Charmaine Craig

Charmaine Craig

Charmaine Craig studied literature at Harvard College, received her MFA from the University of California at Irvine, and serves as a faculty member in the Department of Creative Writing at UC Riverside, where she particularly enjoys teaching literature, the art of the paragraph, and forms of narration. Her first novel, The Good Men (Riverhead), was a national bestseller translated into six languages. Her second novel, Miss Burma (Grove), longlisted for the 2017 National Book Award for Fiction, is based on the lives of her mother and grandparents, all born in Burma. Formerly an actor in film and television, she grew up in Los Angeles, where she now resides with her husband, author Andrew Winer, and their daughters.

From Miss Burma

There she is, Louisa at fifteen, stepping onto a makeshift stage at the center of Rangoon’s Aung San Stadium in 1956. Give yourself to them, she thinks. And immediately one hand goes to her hip, her head tilts upward, her awareness descends to her exposed thighs, to her too-muscular calves, now in plain view of the forty thousand spectators seated in the darkening stands.

Give them what they need, her mother told her on the way to the stadium. And Louisa understands that her mother meant more than a view of her gold high-heeled sandals (on loan from a friend and pinching her toes), more than the curves accentuated by her white one-piece (copied from a photo of Elizabeth Taylor). Her mother meant something like a vision of hope. Yet what is Louisa’s appearance on this garish stage, during the final round of the Miss Burma contest, but a picture of something dangerous? She is approximately naked, her gleaming suit approximately concealing what should be private. She is approximately innocent, pushing a hip to one side, close to plummeting into indignity.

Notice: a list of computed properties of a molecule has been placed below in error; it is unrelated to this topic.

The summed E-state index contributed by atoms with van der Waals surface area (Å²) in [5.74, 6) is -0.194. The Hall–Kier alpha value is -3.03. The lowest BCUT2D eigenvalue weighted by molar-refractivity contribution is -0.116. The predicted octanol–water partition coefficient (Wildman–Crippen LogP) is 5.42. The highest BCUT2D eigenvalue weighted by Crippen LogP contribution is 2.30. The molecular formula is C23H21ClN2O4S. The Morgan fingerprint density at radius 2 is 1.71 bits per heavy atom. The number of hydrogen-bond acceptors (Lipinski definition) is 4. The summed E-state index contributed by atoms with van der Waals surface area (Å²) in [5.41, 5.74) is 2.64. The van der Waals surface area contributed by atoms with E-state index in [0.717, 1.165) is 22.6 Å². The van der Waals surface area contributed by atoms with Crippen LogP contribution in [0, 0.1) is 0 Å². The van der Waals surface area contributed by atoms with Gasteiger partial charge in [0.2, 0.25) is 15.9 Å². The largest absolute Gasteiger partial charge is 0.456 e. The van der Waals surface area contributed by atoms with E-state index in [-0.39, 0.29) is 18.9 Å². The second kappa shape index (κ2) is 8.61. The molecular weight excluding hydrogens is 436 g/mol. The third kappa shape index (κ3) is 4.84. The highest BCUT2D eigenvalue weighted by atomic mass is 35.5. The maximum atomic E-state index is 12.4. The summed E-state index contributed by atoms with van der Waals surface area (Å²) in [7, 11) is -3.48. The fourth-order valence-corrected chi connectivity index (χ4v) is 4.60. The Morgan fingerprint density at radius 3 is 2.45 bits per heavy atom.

A tide of applause draws her farther into the light. She pivots, presenting the judges and the spectators beyond them with a view of her behind (ample thanks to her Jewish father, who sits with her mother somewhere in the stands nearby). Before her now are the other finalists, nine of them, grouped in the shadows upstage. Their smiles are fixed, radiant with outrage. “The special contender,” the government paper recently called her. How strange to be dubbed “the image of unity and integration,” when she has wanted only to go unremarked—she, the mixed-breed, who is embarrassed by mentions of beauty and race. “We never win the games we mean to,” her father once told her.

She pivots again, crosses the stage, moving through a cloud of some nearby spectator’s smoke, her eyes landing for a moment on her parents. Daddy is slumped away from Mama, his balding head slightly turned, his docile look catching hers. Though under house arrest, he has contrived special permission to be here. It is even conceivable that he has somehow arranged for the pageant to be fixed. Beside him, Mama, with her demurring aspect, appears anxious, overly engaged in the proceedings. She seems to lift off the edge of her seat, her eyes alight with pride and accusation and something resembling anguish. Move! she mutely cries from her perch, as though to avoid capture by Louisa’s recriminating glances.

And Louisa does move—past her parents, downstage, to face a view of the smiling judges and the rows of eyeglasses glinting up at her, the rifles in the hands of the soldiers manning the stands. It feels nearly benign, the applause that gives way to a flurry of coughs; almost sweet, these whiffs of someone’s perfume, of putrefying garbage and dampness beneath the field; even liberating, this offering of herself, of her near nakedness. Aren’t they all compromised in Burma? They have been through so much.

Continue reading Miss Burma at Dissent Magazine.



Seminar | November 27, 2018

Reading with David Gewanter | November 27, 2018